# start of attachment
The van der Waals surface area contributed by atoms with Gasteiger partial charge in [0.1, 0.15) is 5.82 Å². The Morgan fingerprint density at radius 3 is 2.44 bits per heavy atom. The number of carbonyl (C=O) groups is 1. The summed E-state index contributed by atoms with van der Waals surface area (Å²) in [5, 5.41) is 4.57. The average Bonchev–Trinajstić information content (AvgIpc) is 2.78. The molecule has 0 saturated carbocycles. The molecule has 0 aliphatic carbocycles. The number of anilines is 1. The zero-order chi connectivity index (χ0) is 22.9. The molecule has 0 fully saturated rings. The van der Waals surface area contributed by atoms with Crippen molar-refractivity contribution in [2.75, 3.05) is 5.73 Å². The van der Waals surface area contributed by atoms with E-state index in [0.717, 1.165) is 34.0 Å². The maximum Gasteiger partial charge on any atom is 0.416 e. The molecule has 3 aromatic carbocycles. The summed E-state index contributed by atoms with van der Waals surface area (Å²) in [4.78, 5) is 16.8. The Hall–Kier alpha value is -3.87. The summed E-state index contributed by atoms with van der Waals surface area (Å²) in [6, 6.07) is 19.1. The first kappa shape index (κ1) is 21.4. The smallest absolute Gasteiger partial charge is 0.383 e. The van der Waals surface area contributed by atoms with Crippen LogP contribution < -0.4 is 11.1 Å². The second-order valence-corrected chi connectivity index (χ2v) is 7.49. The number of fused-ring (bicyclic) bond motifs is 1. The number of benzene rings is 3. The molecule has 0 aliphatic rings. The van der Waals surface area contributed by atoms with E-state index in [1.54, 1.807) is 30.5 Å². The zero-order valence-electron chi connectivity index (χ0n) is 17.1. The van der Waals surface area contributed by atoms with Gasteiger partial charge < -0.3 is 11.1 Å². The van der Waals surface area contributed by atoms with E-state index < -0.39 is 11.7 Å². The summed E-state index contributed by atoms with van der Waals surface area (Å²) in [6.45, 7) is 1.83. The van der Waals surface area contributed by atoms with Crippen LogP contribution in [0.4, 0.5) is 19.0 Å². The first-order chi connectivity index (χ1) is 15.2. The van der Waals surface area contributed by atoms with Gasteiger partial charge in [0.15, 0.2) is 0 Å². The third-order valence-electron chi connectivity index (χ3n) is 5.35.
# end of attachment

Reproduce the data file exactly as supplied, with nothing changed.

The van der Waals surface area contributed by atoms with Gasteiger partial charge in [0.1, 0.15) is 5.82 Å². The Morgan fingerprint density at radius 3 is 2.44 bits per heavy atom. The number of carbonyl (C=O) groups is 1. The summed E-state index contributed by atoms with van der Waals surface area (Å²) in [5, 5.41) is 4.57. The average Bonchev–Trinajstić information content (AvgIpc) is 2.78. The molecule has 0 saturated carbocycles. The molecule has 0 aliphatic carbocycles. The number of anilines is 1. The zero-order chi connectivity index (χ0) is 22.9. The molecule has 0 fully saturated rings. The van der Waals surface area contributed by atoms with Crippen molar-refractivity contribution in [2.75, 3.05) is 5.73 Å². The van der Waals surface area contributed by atoms with E-state index in [0.717, 1.165) is 34.0 Å². The maximum Gasteiger partial charge on any atom is 0.416 e. The molecule has 3 aromatic carbocycles. The summed E-state index contributed by atoms with van der Waals surface area (Å²) in [4.78, 5) is 16.8. The Hall–Kier alpha value is -3.87. The summed E-state index contributed by atoms with van der Waals surface area (Å²) in [6, 6.07) is 19.1. The first kappa shape index (κ1) is 21.4. The smallest absolute Gasteiger partial charge is 0.383 e. The van der Waals surface area contributed by atoms with Crippen LogP contribution < -0.4 is 11.1 Å². The second-order valence-corrected chi connectivity index (χ2v) is 7.49. The number of fused-ring (bicyclic) bond motifs is 1. The number of benzene rings is 3. The molecule has 0 aliphatic rings. The van der Waals surface area contributed by atoms with E-state index in [1.54, 1.807) is 30.5 Å². The zero-order valence-electron chi connectivity index (χ0n) is 17.1. The van der Waals surface area contributed by atoms with Gasteiger partial charge < -0.3 is 11.1 Å². The van der Waals surface area contributed by atoms with E-state index < -0.39 is 11.7 Å². The summed E-state index contributed by atoms with van der Waals surface area (Å²) in [6.45, 7) is 1.83. The van der Waals surface area contributed by atoms with Crippen LogP contribution in [0.4, 0.5) is 19.0 Å². The first-order chi connectivity index (χ1) is 15.2. The van der Waals surface area contributed by atoms with Gasteiger partial charge in [0.15, 0.2) is 0 Å². The third-order valence-electron chi connectivity index (χ3n) is 5.35.